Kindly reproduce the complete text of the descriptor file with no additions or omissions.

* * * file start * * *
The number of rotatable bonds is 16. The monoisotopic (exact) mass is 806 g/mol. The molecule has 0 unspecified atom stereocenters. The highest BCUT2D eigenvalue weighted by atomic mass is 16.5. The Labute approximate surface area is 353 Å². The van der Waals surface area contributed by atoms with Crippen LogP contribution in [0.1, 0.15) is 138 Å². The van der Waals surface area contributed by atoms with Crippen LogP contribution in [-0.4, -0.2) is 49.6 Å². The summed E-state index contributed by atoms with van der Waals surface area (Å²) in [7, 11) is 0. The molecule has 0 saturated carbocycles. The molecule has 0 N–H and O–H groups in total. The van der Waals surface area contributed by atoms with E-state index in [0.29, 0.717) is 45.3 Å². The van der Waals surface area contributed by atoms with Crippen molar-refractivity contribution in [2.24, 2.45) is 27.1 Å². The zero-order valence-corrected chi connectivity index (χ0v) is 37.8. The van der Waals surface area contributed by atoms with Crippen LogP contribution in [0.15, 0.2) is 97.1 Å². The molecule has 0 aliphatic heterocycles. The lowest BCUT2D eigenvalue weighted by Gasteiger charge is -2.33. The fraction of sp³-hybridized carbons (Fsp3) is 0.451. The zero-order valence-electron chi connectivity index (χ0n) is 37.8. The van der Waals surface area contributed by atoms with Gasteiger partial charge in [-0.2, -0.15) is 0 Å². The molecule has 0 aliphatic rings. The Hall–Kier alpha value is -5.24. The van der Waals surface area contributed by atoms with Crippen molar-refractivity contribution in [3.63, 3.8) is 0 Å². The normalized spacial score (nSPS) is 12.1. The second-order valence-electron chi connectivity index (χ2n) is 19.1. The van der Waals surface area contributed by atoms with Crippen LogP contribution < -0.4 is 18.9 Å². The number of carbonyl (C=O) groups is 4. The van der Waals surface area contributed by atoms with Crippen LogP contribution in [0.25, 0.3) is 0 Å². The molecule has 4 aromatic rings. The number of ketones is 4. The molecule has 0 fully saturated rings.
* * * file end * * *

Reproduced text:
The number of rotatable bonds is 16. The monoisotopic (exact) mass is 806 g/mol. The molecule has 0 unspecified atom stereocenters. The highest BCUT2D eigenvalue weighted by atomic mass is 16.5. The Labute approximate surface area is 353 Å². The van der Waals surface area contributed by atoms with Crippen LogP contribution in [0.1, 0.15) is 138 Å². The van der Waals surface area contributed by atoms with Crippen LogP contribution in [-0.4, -0.2) is 49.6 Å². The summed E-state index contributed by atoms with van der Waals surface area (Å²) in [7, 11) is 0. The molecule has 0 saturated carbocycles. The molecule has 0 N–H and O–H groups in total. The van der Waals surface area contributed by atoms with E-state index in [0.29, 0.717) is 45.3 Å². The van der Waals surface area contributed by atoms with Crippen molar-refractivity contribution in [2.24, 2.45) is 27.1 Å². The zero-order valence-corrected chi connectivity index (χ0v) is 37.8. The van der Waals surface area contributed by atoms with Crippen LogP contribution in [0.15, 0.2) is 97.1 Å². The molecule has 0 aliphatic heterocycles. The lowest BCUT2D eigenvalue weighted by Gasteiger charge is -2.33. The fraction of sp³-hybridized carbons (Fsp3) is 0.451. The zero-order valence-electron chi connectivity index (χ0n) is 37.8. The van der Waals surface area contributed by atoms with Gasteiger partial charge in [-0.2, -0.15) is 0 Å². The molecule has 0 aliphatic rings. The Hall–Kier alpha value is -5.24. The van der Waals surface area contributed by atoms with Crippen molar-refractivity contribution in [3.63, 3.8) is 0 Å². The normalized spacial score (nSPS) is 12.1. The second-order valence-electron chi connectivity index (χ2n) is 19.1. The van der Waals surface area contributed by atoms with Crippen LogP contribution < -0.4 is 18.9 Å². The number of carbonyl (C=O) groups is 4. The van der Waals surface area contributed by atoms with Crippen LogP contribution in [0.25, 0.3) is 0 Å². The molecule has 4 aromatic rings. The number of ketones is 4. The molecule has 0 fully saturated rings.